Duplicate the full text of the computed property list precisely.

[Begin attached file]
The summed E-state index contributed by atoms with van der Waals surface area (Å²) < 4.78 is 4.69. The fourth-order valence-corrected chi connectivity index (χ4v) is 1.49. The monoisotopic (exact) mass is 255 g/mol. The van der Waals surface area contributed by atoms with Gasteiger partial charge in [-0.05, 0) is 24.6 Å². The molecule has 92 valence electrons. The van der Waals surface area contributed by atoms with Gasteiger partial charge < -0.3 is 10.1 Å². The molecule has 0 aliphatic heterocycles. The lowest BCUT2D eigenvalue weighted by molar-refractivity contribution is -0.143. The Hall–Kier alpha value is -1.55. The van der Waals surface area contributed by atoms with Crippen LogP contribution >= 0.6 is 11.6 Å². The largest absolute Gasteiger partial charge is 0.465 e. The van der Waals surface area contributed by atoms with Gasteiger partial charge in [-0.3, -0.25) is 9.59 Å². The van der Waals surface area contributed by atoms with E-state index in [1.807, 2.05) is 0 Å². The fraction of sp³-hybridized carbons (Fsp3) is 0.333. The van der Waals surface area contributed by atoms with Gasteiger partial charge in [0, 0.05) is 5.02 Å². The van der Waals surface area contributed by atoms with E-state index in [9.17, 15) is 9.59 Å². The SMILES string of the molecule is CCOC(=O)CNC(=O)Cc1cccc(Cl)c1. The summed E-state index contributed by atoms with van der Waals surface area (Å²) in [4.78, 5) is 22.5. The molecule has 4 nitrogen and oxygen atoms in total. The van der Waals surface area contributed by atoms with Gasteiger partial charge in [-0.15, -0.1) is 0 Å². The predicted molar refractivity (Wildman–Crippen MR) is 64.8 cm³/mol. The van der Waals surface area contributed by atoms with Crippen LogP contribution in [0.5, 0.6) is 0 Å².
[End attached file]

The summed E-state index contributed by atoms with van der Waals surface area (Å²) < 4.78 is 4.69. The fourth-order valence-corrected chi connectivity index (χ4v) is 1.49. The monoisotopic (exact) mass is 255 g/mol. The van der Waals surface area contributed by atoms with Gasteiger partial charge in [-0.05, 0) is 24.6 Å². The molecule has 92 valence electrons. The van der Waals surface area contributed by atoms with Gasteiger partial charge < -0.3 is 10.1 Å². The molecule has 0 aliphatic heterocycles. The lowest BCUT2D eigenvalue weighted by molar-refractivity contribution is -0.143. The Hall–Kier alpha value is -1.55. The van der Waals surface area contributed by atoms with Crippen LogP contribution >= 0.6 is 11.6 Å². The largest absolute Gasteiger partial charge is 0.465 e. The van der Waals surface area contributed by atoms with Gasteiger partial charge in [-0.3, -0.25) is 9.59 Å². The van der Waals surface area contributed by atoms with E-state index in [1.807, 2.05) is 0 Å². The fraction of sp³-hybridized carbons (Fsp3) is 0.333. The van der Waals surface area contributed by atoms with Gasteiger partial charge in [0, 0.05) is 5.02 Å². The van der Waals surface area contributed by atoms with E-state index in [9.17, 15) is 9.59 Å². The SMILES string of the molecule is CCOC(=O)CNC(=O)Cc1cccc(Cl)c1. The summed E-state index contributed by atoms with van der Waals surface area (Å²) in [4.78, 5) is 22.5. The molecule has 4 nitrogen and oxygen atoms in total. The van der Waals surface area contributed by atoms with Gasteiger partial charge in [-0.15, -0.1) is 0 Å². The predicted molar refractivity (Wildman–Crippen MR) is 64.8 cm³/mol. The van der Waals surface area contributed by atoms with Crippen LogP contribution in [0.5, 0.6) is 0 Å².